Interview: Khedidja Belhadi
How can gender inequality be reduced amongst senior executives in the private sector?
KHEDIDJA BELHADI: Algerian women have come a long way in terms of pushing for political, social and economic reform, taking decisions, creating enterprises, and making investments. There is, to some extent, less stigma and fewer misconceptions with regards to female access to high-level positions. This has been helped in part by the government increasing the participation of women in the electoral process and at the national assembly. Despite penetrating segments of the business world, Algerian women still have a long way to go to maximise their contributions within the private sector. Entrepreneurship has yet to be fully used as a means to overcome cultural and social barriers. Indeed, those women who can truly be considered entrepreneurial still only represent a small proportion of the total population. Whilst comprising half of the population, women account for just 3% of company managers in Algeria. It is therefore paramount to promote all voluntary initiatives by companies to increase this level of participation. There is a clear need to boost communication and training activity and, perhaps more importantly, to strengthen women’s participation in the education sector amongst both domestic and international universities as well as in terms of recruitment.
What can be done to encourage female entrepreneurial activity in small businesses?
BELHADI: The government has long sought to encourage entrepreneurship within the private sector and amongst small and medium-sized enterprises (SMEs), regardless of gender. However, bureaucracy is limited by the inertia factor; women face higher barriers due to ingrained social and cultural norms. Government-led strategies have therefore only proved partly effective in delivering change outside of state bureaucracy. Better guidance and training is one aspect to realising increased female entrepreneurship. Schemes to encourage and assist women to create businesses or be self-employed within industry have not fully developed yet. Discouraging factors are, in fact, still cumbersome. One way to generate a more innovative mindset is for improved cooperation between education and industry, but, of course, we first need to boost overall female participation.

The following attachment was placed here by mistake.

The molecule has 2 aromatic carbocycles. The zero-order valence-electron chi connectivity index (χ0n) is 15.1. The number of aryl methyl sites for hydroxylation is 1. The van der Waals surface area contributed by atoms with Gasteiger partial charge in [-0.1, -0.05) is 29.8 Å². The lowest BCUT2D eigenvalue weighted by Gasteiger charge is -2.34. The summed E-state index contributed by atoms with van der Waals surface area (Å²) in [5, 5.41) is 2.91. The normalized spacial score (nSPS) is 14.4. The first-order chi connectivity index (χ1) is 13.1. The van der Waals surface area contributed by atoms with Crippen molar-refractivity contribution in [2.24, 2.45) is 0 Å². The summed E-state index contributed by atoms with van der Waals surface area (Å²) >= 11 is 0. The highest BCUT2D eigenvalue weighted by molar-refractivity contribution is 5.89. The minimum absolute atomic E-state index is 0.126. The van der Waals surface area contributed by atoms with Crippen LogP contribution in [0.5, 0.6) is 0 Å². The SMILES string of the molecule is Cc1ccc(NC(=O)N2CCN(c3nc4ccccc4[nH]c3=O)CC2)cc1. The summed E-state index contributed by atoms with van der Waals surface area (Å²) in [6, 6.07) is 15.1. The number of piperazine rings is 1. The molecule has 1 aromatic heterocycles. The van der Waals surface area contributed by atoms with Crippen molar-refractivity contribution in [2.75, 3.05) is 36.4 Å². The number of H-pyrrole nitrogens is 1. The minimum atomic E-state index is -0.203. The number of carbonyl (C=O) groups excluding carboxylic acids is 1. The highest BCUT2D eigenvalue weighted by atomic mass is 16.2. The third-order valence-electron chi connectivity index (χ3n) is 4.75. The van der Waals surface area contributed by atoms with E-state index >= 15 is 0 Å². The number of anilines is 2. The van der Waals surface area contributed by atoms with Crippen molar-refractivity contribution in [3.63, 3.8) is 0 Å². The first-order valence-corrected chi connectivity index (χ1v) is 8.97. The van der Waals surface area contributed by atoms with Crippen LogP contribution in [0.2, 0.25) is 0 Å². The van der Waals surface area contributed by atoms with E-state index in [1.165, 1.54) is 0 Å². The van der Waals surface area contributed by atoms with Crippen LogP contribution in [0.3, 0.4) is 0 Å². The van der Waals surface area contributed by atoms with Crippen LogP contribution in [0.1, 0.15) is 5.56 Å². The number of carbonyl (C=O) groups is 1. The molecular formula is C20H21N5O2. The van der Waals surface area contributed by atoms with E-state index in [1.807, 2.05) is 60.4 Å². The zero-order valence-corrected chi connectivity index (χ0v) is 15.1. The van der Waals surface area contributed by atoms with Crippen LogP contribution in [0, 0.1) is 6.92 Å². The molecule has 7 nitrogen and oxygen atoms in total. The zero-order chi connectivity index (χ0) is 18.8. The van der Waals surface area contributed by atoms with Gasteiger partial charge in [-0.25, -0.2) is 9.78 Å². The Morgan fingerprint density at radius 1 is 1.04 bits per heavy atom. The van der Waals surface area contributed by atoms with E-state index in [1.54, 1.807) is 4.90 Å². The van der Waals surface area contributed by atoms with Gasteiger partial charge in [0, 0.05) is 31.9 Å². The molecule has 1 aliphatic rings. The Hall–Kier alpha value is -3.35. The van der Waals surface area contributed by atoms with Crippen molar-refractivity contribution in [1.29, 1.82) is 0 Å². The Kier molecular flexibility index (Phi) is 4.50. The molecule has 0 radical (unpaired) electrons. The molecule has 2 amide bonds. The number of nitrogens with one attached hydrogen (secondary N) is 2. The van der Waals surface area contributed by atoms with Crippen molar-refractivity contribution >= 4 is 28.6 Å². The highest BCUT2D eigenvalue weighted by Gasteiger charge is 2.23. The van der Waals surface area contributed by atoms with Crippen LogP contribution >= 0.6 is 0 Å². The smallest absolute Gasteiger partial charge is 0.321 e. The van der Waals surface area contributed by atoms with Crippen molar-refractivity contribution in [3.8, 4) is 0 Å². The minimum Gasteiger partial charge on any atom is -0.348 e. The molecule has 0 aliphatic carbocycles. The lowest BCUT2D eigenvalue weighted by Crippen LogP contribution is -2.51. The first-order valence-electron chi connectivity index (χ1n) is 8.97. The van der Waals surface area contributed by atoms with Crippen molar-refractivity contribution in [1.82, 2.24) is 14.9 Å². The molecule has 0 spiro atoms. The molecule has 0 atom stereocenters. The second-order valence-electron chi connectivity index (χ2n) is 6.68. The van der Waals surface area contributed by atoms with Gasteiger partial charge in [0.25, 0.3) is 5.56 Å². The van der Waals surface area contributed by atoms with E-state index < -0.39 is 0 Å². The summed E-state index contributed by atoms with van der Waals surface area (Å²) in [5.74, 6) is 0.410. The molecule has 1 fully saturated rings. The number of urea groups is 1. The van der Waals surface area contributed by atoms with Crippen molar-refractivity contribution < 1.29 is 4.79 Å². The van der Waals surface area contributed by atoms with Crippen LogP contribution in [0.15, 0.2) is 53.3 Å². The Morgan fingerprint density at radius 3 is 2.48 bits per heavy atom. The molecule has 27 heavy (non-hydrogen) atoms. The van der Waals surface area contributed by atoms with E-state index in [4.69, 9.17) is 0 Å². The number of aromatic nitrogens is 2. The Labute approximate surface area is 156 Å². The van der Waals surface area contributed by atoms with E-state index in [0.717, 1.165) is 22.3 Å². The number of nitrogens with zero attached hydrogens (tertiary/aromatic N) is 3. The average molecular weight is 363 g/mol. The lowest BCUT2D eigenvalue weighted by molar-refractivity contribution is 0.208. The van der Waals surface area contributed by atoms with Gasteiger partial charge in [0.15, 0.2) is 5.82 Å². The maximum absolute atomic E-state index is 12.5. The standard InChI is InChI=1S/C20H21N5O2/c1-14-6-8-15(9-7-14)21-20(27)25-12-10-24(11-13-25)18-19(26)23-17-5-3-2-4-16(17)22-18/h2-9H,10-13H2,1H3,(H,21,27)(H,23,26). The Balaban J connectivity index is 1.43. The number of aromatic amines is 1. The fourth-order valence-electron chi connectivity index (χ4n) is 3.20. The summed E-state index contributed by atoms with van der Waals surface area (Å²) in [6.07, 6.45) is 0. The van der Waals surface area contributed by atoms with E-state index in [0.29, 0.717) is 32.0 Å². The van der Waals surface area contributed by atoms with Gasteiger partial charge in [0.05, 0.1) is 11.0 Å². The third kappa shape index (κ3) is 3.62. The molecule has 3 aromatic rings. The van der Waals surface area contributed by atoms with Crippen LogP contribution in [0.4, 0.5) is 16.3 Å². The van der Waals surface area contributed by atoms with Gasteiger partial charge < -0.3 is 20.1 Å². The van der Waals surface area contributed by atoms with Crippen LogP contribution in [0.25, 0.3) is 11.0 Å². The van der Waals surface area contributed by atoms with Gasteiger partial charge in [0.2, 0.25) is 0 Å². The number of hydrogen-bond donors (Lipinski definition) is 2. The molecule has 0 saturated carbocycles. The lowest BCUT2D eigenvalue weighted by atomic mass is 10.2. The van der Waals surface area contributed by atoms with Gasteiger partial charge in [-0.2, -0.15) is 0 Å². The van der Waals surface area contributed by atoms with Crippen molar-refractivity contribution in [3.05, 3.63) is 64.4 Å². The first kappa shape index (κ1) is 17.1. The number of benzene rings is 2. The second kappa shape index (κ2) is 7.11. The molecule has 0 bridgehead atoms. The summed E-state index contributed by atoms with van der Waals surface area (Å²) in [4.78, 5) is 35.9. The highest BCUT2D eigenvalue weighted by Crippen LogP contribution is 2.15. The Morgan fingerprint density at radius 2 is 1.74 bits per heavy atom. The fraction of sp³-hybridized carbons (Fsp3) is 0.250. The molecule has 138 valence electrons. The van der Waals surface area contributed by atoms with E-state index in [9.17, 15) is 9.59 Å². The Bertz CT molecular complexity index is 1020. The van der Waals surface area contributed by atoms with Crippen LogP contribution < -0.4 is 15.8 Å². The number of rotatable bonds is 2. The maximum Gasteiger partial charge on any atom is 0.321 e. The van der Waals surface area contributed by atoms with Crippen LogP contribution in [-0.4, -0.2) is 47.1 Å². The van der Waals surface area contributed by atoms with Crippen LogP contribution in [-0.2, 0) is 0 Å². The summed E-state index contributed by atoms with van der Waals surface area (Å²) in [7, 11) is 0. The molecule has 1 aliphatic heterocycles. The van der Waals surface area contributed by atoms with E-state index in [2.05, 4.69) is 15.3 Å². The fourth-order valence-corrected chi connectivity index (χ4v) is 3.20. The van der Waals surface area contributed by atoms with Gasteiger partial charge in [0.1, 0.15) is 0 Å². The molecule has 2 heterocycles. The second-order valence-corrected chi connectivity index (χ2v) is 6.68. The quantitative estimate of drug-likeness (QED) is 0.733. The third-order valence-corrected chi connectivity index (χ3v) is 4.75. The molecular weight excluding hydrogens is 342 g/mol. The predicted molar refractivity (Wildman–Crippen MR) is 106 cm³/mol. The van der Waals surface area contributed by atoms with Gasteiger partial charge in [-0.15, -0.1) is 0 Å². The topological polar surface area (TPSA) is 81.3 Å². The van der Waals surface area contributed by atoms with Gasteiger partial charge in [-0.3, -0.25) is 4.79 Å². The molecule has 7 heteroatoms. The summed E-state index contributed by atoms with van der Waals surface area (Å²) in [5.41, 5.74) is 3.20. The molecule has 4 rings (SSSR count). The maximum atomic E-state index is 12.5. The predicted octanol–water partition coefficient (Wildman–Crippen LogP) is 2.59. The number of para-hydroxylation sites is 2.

We always welcome dynamic and enthusiastic women, and we often see them proposing very interesting projects. Many, however, are not taking the necessary steps to realise their potential and overcome the difficulties when it comes to implementing their projects. Providing women with business training at both the university and post-university levels is essential. Indeed by empowering them with knowledge and skills, they will be in a stronger position to manage business projects more successfully. Training is an important tool for employability and long-term sustainability of businesses that women undertake.
What are some of the challenges and advantages to encouraging more women-owned businesses?
BELHADI: he benefits of increasing growth amongst female-owned SMEs is clear. Promoting female entrepreneurship is connected in large part to broader economic growth and democratisation. Civil society groups can be powerful tools to support wide-ranging government initiatives through both financial and legal backing, and also offer higher visibility and improved technical guidance by pooling firms or projects.
Female business owners essentially face the same problems as all members of the private sector in Algeria. Entrepreneurs in general are limited by restricted local markets and lack the necessary springboards for international expansion or trade. Connections with global customers, identification of new markets and participation in international business events are crucial for entrepreneurs if they are to position themselves in the broader international business community. Changes are needed both in Algeria and across the wider MENA region to encourage intra-regional trade and investment.
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